There are many things that can be said about the Fifty Shades of Grey phenomenon. I have been asked by people to explain why women readers find this trilogy so HOT. I have spent 28 years working in the field of sex therapy listening to women talk about what they want and I have also explored the psychological dynamics of power play in the BDSM world. I would like to offer my thoughts as to what it is about the character of Christian Grey is so very sexually appealing to women.
His intense focus of attention to Ana and his ability to understand her non-verbal cues, using sexy words of affirmation and encouragement.
Women love the feeling of adoration, of that sense that their signs of arousal are erotic and beautiful to their partners. So many women have significant negative internal messages about their bodies, especially their Yonis (a term I prefer because it encompasses the vulva, clitoral system and vagina), that they need to hear from their partners -- in the moments when they are becoming aroused -- that they are sexy because they are opening to desire. This is why the notion that women should be instantly horny and ready for sex does not work. This leads to reason number 2.
His ability to build the sexual tension, staying behind her arousal curve by teasing her expectations rather than simply constant groping or rubbing.
Alternating gentle stroking and intense touching, then backing off and using words to continue to arouse her, he builds her desire. It is important to note that men should not use distinctly male dirty talk unless they know their partners enjoy it. Ana's anticipation of his next touch and her inner experience of wanting more truly demonstrate the kind of energy that stokes her fire. To use the metaphor from basic fire building skills, Christian starts with tinder before adding more fuel. He is not in a rush to simply have an orgasm and to release his own inner tension. Men who practice Taoist and Tantric techniques will tell you that the ultimate orgasm will be far more intense as they build their own sexual energy. This leads us to reason number 3.
The scenes are edgy.
Playing close to the edge is one of the most interesting things about erotic sex, whether it is officially defined as BDSM or not. Restraint is one of the basic elements of power play, as is holding off orgasm. When Ana and Christian are in the "playroom," he starts with restraint and that he does this creatively is reason number 4. However, the erotic component of restraint helps Ana let go of any control and surrender completely to the experience, knowing that she can use a safe word at any moment to be released. Both the total surrender of control and the trust that she can stop the action immediately if she wants to are essential. Ana and Christian joke about the "vanilla" term commonly used in the BDSM world to refer to rote sexual behaviors that, used repeatedly, become boring. But even then they create very erotic "vanilla" experiences -- humorously using ice cream in very creative ways, which brings me to reason number 4.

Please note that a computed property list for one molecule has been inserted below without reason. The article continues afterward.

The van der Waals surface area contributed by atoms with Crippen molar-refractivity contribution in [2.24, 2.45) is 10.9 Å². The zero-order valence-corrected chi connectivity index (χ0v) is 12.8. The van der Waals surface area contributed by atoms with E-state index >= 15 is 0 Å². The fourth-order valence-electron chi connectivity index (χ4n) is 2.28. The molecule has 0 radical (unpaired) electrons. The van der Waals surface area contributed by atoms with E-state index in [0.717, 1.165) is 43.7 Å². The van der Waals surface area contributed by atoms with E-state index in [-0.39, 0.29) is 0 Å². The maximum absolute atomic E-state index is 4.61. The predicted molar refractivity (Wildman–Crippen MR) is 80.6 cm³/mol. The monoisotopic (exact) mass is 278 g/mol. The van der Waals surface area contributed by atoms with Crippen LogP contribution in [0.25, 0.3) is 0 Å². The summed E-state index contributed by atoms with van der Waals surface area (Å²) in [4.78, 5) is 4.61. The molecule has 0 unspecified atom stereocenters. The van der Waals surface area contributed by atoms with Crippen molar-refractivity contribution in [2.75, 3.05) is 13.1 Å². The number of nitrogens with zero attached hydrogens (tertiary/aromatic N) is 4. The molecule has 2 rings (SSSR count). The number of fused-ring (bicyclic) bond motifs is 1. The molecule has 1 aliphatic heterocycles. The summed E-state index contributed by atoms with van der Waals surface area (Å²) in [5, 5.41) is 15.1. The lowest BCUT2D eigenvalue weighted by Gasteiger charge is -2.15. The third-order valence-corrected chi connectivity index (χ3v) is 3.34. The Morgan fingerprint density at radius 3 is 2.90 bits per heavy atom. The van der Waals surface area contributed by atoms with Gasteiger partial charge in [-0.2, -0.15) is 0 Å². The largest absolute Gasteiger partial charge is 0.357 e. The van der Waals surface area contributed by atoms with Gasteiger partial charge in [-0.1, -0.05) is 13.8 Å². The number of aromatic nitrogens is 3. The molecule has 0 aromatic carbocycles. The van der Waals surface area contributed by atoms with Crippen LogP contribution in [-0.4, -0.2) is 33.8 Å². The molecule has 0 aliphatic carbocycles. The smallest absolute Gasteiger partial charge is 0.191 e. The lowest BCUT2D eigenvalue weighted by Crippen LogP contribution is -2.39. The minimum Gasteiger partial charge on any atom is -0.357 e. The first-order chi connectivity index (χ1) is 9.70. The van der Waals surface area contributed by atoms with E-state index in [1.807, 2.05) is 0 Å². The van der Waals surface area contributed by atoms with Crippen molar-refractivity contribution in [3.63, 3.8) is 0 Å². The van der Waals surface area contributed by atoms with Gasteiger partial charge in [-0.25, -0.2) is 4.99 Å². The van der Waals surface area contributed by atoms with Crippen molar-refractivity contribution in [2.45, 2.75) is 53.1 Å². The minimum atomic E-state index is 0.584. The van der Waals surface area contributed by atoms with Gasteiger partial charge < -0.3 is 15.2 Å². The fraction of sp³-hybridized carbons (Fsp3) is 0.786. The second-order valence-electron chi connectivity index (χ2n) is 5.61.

Christian is very creative in his options for sex play, an aspect which may seem impossible for the men reading this blog to duplicate.
But the point is to learn as you explore, rather than throw your hands up and just say, "that's too much work" or "I'm just not that type," as if there is a genetic factor that some men are born with (I would say the same for the phrase "I'm just not the romantic type," which I hear over and over from men). The most common reason women tell me they don't care if they never have sex again is because it has become extremely boring to them. After years of accommodating the 'touch here, rub there, then let's get to intercourse and orgasm in the most direct route possible' approach, which is the norm in our pleasure limiting culture -- yes, I really mean that -- women simply give up. What they are really saying is "I don't like the kind of sex we have in our relationship." Now to be fair, both partners will need to move out of their rote routines and get creative, but the Fifty Shades of Grey trilogy ought to give couples a great start for ideas.
Ana and Christian develop the quality of emotional transparency which deepens their intimacy as the story unfolds.
Emotional transparency is the most powerful aspect of truly great sex. The definition of intimacy is 'the desire to know and be known by another.' And there are so many levels of revelation in the discovery of 'who are you' in relationship. Much can be learned from verbal communication, especially when you remain open and curious about what your partner tells you. Then there are the many levels of non-verbal communication that lead to a feeling of complete nakedness in the moment, which is edgy and scary but also very sexy. At first, Ana has to guess who Christian is, but as the romance develops, he reveals layer after layer of himself, which keeps Ana fascinated. Christian begins the process of knowing Ana through her emerging sexuality -- as he leads her along the path of awakening sexual responsiveness, she discovers more about herself which is also extremely sexy.
The characters in the trilogy never stop growing and the moments of anguish and conflict are essential parts of the process. This is no simple boy meets girl/fall in love and live happily-ever-after story. It is raw and gritty and very romantic. And here's the message to the men out there: romantic is not only flowers and cards. It is intense sexual interest and taking time to build the fire. It is edgy, it is creative sexy talk and action and it is emotional risk-taking. Wow, now that is HOT.
Source: Why We Love Fifty Shades